“It’s important that your money is invested so that it can grow. A big mistake people make is to leave it in their bank account or hide it in their cupboard. Make sure your money works for you,” says Botha.
Another unique way to invest or save your money is to place it in a bond. Have a look at whether your home loan can be a good savings tool.
Find your niche
Louis Schoeman, CEO of SAShares, takes a different approach to Botha. R1 million doesn’t make you a millionaire anymore, he says. At least R3 million in nett assets are needed, in Schoeman’s opinion, before you qualify as a millionaire.
In order to achieve this, Schoeman believes you need to be dedicated to a unique niche.
“The market is highly competitive, so you need to pick a lane and stick with it. If you don’t focus on what you do and the strategy behind it, you will land up changing tack because of what’s happening in the market, or when something goes wrong,” says Schoeman.
This is particularly true with shares or Forex trading. Schoeman explains that he often sees investors reverse their strategy when they should have stuck with their initial plan.
“In addition, too many people try to spread themselves thin by doing a lot of different things, which is not good business sense. At the outset, having a niche is always best. Later on, once you have made your first million, you can look at broadening your focus,” Schoeman says.
He recommends starting immediately, and says that the first step is always the most difficult.
“Create a roadmap for yourself and rigorously follow it for 24 months. Don’t give up when it gets difficult. Rather push through because what is on the other side is worth it,” he encourages.
“You may have to adapt your strategy and make adjustments. But too many people give up just when they are almost there. That is why many businesses fail in the first two years,” he adds.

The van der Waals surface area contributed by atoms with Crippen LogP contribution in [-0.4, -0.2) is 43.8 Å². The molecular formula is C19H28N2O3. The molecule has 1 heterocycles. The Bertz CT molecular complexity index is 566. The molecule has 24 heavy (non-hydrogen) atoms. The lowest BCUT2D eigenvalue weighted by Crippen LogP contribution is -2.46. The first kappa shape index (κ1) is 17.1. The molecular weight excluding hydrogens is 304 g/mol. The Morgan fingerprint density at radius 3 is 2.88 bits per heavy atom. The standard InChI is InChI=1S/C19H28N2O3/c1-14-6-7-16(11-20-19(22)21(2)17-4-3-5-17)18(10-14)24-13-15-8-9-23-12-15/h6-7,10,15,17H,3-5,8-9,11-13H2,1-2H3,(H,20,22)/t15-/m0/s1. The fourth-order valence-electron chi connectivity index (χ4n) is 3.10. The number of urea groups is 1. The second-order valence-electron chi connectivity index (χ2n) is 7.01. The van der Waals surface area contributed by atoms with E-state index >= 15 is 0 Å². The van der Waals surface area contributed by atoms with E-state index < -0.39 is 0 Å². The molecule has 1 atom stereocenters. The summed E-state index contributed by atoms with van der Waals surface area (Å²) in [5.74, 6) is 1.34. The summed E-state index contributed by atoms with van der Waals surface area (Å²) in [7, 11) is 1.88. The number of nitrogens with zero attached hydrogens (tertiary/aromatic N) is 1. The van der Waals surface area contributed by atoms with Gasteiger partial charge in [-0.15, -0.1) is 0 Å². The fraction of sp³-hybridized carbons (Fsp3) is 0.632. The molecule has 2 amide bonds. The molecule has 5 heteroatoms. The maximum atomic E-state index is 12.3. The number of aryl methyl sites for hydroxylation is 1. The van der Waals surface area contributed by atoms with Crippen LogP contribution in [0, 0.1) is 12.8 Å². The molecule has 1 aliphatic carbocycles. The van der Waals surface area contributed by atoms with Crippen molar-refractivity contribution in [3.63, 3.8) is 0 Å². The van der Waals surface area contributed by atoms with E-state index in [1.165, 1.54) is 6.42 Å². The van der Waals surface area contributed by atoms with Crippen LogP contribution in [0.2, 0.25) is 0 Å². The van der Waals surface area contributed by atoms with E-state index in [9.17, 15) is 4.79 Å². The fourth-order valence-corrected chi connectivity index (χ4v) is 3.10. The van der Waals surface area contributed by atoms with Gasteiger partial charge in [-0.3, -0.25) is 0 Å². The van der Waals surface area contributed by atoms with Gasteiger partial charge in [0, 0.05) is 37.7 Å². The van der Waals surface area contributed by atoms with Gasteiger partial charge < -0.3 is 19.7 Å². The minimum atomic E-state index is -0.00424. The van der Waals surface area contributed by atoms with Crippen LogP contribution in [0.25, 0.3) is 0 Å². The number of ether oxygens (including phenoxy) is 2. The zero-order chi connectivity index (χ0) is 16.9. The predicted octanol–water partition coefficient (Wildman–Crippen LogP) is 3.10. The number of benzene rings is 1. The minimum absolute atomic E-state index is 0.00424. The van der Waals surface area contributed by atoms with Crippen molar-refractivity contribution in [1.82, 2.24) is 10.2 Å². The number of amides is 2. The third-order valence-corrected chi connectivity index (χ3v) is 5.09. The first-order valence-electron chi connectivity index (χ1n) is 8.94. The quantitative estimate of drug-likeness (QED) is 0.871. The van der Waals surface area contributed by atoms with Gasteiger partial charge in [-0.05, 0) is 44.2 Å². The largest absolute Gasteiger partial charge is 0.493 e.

Schoeman says that if you want to start by investing in shares, for example, decide on where you want to be in 24 months, 48 months, and even further ahead.
“What kind of returns do you want to see? Do you have the time to day trade? If not, don’t even waste your time. Rather invest to see returns in the long term,” says Schoeman.
“Educate yourself, learn from others, study the market, and once you decide how you’re going to do it, stick with it. That is a niche strategy. The same applies if you are starting a business or expanding a business with a new product. Having a focused niche is the best way to go,” he insists.
What should you expect?
Schoeman says that becoming a millionaire isn’t an overnight process. There are many people who get attracted to get-rich-quick offers which promise overnight success.
“The reality is that millionaires are not made overnight. Getting to six figures takes a lot of sacrifice, blood, sweat, and tears, and a lot of lonely nights,” Schoeman says.
“Your family won’t always understand your absence in their life. However, in the end, the rewards of financial freedom do pay off.”
Start investing towards your first million today by opening a unit trust account.